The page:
I was born in Xinjiang, a vast area located in northwest China. It used to be known as the Western Region for thousands of years, and is now inhabited by dozens of different ethnic groups. In Mandarin, ‘”Jiang Nan” directly refers to the south of Xinjiang, which is the area where these photos were taken.
Stretching across more than 2000 km, the Tarim River begins at its source: the ice mountain in the west. After its branches converge, she runs across the great Taklimakan Desert from west to east, flowing into the Taitema Lake. She is the life source for those living in Southern Xinjiang, and has nourished different groups of people and their civilizations generation after generation.
However, since the Lop people, Daolang people, and Keliya people were “discovered” by Sven Hedding in the 1890s, they have gradually abandoned their traditional fishing lifestyle. The languages Uigur and Mandarin spread swiftly among the inhabitants, proving indispensable for them to make a living in other cities and towns. Although the villages have also been able to access electricity, it is the asphalt road that truly embodies the narrative of moving and traveling in pursuit of a better life.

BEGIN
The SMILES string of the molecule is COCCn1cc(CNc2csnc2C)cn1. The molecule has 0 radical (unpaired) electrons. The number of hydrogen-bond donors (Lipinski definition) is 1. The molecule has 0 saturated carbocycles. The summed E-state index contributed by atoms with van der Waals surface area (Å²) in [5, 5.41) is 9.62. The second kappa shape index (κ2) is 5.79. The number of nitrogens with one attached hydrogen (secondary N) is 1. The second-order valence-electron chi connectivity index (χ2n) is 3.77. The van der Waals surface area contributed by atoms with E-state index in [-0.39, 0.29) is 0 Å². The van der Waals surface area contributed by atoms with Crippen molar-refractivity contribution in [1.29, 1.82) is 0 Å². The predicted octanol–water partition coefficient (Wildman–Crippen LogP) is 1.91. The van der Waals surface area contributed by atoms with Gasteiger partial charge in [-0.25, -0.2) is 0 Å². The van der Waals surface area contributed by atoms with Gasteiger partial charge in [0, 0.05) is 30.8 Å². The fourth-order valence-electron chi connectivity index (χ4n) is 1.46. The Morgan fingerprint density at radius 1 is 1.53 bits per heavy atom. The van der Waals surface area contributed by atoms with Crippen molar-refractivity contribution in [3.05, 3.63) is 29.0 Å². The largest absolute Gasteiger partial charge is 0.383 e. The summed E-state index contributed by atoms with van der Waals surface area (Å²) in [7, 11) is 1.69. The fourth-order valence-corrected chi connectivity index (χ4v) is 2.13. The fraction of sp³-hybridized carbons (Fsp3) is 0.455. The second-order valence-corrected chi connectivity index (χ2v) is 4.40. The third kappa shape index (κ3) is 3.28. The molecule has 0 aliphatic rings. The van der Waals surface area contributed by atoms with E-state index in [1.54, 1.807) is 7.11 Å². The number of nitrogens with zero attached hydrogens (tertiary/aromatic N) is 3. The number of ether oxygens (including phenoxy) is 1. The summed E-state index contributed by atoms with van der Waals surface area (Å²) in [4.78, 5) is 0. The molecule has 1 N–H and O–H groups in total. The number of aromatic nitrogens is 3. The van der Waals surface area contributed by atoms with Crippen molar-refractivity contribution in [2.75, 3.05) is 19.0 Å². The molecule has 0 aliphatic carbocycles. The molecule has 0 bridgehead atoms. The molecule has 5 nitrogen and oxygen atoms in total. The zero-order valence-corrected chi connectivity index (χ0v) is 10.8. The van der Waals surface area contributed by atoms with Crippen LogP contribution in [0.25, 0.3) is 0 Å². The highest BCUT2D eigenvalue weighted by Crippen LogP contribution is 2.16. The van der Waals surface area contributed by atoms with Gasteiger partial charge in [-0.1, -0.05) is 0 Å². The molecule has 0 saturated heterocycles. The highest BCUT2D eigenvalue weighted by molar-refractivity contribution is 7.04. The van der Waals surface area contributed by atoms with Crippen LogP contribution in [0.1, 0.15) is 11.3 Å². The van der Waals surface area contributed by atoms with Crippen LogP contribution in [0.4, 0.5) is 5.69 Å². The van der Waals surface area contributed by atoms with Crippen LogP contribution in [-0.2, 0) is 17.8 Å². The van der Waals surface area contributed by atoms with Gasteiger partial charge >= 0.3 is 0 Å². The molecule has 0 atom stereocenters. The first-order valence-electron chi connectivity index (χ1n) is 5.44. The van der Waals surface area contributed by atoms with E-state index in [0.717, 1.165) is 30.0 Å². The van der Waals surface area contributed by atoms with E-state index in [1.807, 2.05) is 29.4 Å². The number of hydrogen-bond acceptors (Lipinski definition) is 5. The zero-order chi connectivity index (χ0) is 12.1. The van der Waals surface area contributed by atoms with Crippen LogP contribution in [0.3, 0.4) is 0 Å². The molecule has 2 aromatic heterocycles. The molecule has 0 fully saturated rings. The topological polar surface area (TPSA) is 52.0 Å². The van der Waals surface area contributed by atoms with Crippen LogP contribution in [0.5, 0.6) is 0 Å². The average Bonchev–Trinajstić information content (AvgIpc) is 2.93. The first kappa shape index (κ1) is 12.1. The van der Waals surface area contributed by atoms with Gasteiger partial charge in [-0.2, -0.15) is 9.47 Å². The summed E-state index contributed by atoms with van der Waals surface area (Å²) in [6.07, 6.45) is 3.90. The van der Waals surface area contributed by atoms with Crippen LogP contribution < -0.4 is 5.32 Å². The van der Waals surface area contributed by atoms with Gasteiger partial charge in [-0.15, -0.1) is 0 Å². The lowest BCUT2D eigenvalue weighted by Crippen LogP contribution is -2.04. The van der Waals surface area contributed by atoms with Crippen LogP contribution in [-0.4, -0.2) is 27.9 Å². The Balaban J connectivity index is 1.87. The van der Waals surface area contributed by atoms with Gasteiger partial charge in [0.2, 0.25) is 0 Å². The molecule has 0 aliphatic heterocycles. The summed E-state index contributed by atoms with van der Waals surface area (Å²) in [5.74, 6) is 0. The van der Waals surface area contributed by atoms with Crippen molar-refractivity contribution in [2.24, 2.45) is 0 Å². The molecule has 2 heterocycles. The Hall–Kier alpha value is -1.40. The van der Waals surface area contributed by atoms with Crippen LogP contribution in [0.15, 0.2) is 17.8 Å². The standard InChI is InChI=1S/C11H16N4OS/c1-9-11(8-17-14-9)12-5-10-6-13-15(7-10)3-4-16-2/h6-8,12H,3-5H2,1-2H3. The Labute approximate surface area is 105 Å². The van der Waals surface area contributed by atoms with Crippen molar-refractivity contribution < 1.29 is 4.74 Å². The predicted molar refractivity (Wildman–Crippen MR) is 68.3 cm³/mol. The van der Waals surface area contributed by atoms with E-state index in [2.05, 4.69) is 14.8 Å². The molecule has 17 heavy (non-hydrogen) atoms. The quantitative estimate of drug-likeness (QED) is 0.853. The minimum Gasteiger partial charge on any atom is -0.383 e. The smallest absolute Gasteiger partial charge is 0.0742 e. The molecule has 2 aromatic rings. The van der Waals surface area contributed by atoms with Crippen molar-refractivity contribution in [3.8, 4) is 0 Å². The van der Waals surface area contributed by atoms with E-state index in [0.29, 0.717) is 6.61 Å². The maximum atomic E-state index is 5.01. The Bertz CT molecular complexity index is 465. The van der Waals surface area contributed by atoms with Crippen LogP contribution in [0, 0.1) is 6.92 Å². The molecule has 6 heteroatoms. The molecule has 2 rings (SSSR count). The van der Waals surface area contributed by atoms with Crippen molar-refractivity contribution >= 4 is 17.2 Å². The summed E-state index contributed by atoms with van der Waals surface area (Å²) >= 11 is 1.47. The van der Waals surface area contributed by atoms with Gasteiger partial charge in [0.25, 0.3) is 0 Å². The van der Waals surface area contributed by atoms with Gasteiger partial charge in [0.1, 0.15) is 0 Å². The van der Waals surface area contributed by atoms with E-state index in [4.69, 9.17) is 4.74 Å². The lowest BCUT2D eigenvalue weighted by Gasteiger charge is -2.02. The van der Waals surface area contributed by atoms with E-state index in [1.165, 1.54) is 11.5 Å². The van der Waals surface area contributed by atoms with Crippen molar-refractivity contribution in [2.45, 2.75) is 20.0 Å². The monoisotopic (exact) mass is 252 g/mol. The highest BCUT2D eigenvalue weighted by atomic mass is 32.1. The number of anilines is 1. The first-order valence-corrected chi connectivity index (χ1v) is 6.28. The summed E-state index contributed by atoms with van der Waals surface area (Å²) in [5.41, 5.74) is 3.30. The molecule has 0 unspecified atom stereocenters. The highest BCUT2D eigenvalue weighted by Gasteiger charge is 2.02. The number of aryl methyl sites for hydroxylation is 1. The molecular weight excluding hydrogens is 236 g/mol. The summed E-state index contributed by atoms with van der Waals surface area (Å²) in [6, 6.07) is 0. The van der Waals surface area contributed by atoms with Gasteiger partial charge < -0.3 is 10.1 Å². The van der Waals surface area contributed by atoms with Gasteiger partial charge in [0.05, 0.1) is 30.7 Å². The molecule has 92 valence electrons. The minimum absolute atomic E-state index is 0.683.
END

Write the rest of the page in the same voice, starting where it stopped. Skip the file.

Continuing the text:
I was born and raised in Xinjiang, but I am also a descendant of Han “immigrants.” I want to make this place my homeland, and I use photography to engrave its scenes on film as well as on my heart.